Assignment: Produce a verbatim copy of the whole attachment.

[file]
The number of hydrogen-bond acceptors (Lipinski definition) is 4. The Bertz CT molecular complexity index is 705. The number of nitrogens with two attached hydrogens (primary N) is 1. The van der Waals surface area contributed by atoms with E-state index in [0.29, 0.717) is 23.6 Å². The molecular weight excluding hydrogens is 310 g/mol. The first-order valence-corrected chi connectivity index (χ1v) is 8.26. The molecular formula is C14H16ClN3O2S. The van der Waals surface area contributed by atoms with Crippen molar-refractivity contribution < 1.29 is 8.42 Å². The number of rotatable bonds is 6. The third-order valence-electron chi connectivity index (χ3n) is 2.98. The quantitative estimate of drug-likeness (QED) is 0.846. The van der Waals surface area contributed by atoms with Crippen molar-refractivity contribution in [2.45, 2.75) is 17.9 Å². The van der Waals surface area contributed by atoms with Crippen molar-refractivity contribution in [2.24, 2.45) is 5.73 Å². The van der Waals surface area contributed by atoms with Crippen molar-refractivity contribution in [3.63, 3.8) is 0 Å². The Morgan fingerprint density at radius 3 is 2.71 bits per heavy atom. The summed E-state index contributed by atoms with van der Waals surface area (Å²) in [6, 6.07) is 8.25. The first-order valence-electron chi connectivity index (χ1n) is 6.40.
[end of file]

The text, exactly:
The number of hydrogen-bond acceptors (Lipinski definition) is 4. The Bertz CT molecular complexity index is 705. The number of nitrogens with two attached hydrogens (primary N) is 1. The van der Waals surface area contributed by atoms with E-state index in [0.29, 0.717) is 23.6 Å². The molecular weight excluding hydrogens is 310 g/mol. The first-order valence-corrected chi connectivity index (χ1v) is 8.26. The molecular formula is C14H16ClN3O2S. The van der Waals surface area contributed by atoms with Crippen molar-refractivity contribution < 1.29 is 8.42 Å². The number of rotatable bonds is 6. The third-order valence-electron chi connectivity index (χ3n) is 2.98. The quantitative estimate of drug-likeness (QED) is 0.846. The van der Waals surface area contributed by atoms with Crippen molar-refractivity contribution in [2.45, 2.75) is 17.9 Å². The van der Waals surface area contributed by atoms with Crippen molar-refractivity contribution in [2.24, 2.45) is 5.73 Å². The van der Waals surface area contributed by atoms with Crippen molar-refractivity contribution in [3.63, 3.8) is 0 Å². The Morgan fingerprint density at radius 3 is 2.71 bits per heavy atom. The summed E-state index contributed by atoms with van der Waals surface area (Å²) in [6, 6.07) is 8.25. The first-order valence-electron chi connectivity index (χ1n) is 6.40.